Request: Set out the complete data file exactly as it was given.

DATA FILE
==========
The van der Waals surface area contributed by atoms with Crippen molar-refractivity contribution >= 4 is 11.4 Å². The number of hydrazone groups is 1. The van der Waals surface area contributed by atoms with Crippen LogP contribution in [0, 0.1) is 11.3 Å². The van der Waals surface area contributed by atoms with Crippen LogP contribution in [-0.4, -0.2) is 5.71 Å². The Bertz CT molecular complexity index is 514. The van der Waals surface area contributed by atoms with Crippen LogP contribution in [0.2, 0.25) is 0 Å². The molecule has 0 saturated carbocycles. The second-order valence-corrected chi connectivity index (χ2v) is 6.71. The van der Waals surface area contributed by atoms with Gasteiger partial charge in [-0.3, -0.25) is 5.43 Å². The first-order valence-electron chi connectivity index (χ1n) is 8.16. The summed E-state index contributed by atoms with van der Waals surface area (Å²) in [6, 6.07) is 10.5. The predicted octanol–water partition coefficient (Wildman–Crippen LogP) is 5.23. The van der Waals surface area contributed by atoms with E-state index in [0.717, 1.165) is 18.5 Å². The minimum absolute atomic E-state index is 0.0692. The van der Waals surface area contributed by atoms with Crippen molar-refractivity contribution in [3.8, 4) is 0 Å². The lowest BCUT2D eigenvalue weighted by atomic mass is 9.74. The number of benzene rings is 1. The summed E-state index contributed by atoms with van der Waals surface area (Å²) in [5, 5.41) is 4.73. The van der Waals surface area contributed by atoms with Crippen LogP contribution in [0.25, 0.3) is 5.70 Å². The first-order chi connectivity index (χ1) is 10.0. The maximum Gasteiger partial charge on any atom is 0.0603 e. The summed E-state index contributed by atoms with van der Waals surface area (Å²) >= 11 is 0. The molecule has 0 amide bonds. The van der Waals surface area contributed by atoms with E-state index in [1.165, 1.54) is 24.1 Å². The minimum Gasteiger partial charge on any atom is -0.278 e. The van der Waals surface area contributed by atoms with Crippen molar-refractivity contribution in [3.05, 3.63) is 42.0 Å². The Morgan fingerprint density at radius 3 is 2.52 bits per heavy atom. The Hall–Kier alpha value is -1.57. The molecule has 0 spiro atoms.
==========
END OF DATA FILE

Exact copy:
The van der Waals surface area contributed by atoms with Crippen molar-refractivity contribution >= 4 is 11.4 Å². The number of hydrazone groups is 1. The van der Waals surface area contributed by atoms with Crippen LogP contribution in [0, 0.1) is 11.3 Å². The van der Waals surface area contributed by atoms with Crippen LogP contribution in [-0.4, -0.2) is 5.71 Å². The Bertz CT molecular complexity index is 514. The van der Waals surface area contributed by atoms with Crippen LogP contribution in [0.2, 0.25) is 0 Å². The molecule has 0 saturated carbocycles. The second-order valence-corrected chi connectivity index (χ2v) is 6.71. The van der Waals surface area contributed by atoms with Gasteiger partial charge in [-0.3, -0.25) is 5.43 Å². The first-order valence-electron chi connectivity index (χ1n) is 8.16. The summed E-state index contributed by atoms with van der Waals surface area (Å²) in [6, 6.07) is 10.5. The predicted octanol–water partition coefficient (Wildman–Crippen LogP) is 5.23. The van der Waals surface area contributed by atoms with E-state index in [0.717, 1.165) is 18.5 Å². The minimum absolute atomic E-state index is 0.0692. The van der Waals surface area contributed by atoms with Crippen molar-refractivity contribution in [3.8, 4) is 0 Å². The lowest BCUT2D eigenvalue weighted by atomic mass is 9.74. The number of benzene rings is 1. The summed E-state index contributed by atoms with van der Waals surface area (Å²) in [5, 5.41) is 4.73. The van der Waals surface area contributed by atoms with Crippen LogP contribution in [0.25, 0.3) is 5.70 Å². The first-order chi connectivity index (χ1) is 10.0. The maximum Gasteiger partial charge on any atom is 0.0603 e. The summed E-state index contributed by atoms with van der Waals surface area (Å²) >= 11 is 0. The molecule has 0 amide bonds. The van der Waals surface area contributed by atoms with E-state index in [1.165, 1.54) is 24.1 Å². The minimum Gasteiger partial charge on any atom is -0.278 e. The van der Waals surface area contributed by atoms with Crippen molar-refractivity contribution in [3.05, 3.63) is 42.0 Å². The Morgan fingerprint density at radius 3 is 2.52 bits per heavy atom. The Hall–Kier alpha value is -1.57. The molecule has 0 spiro atoms.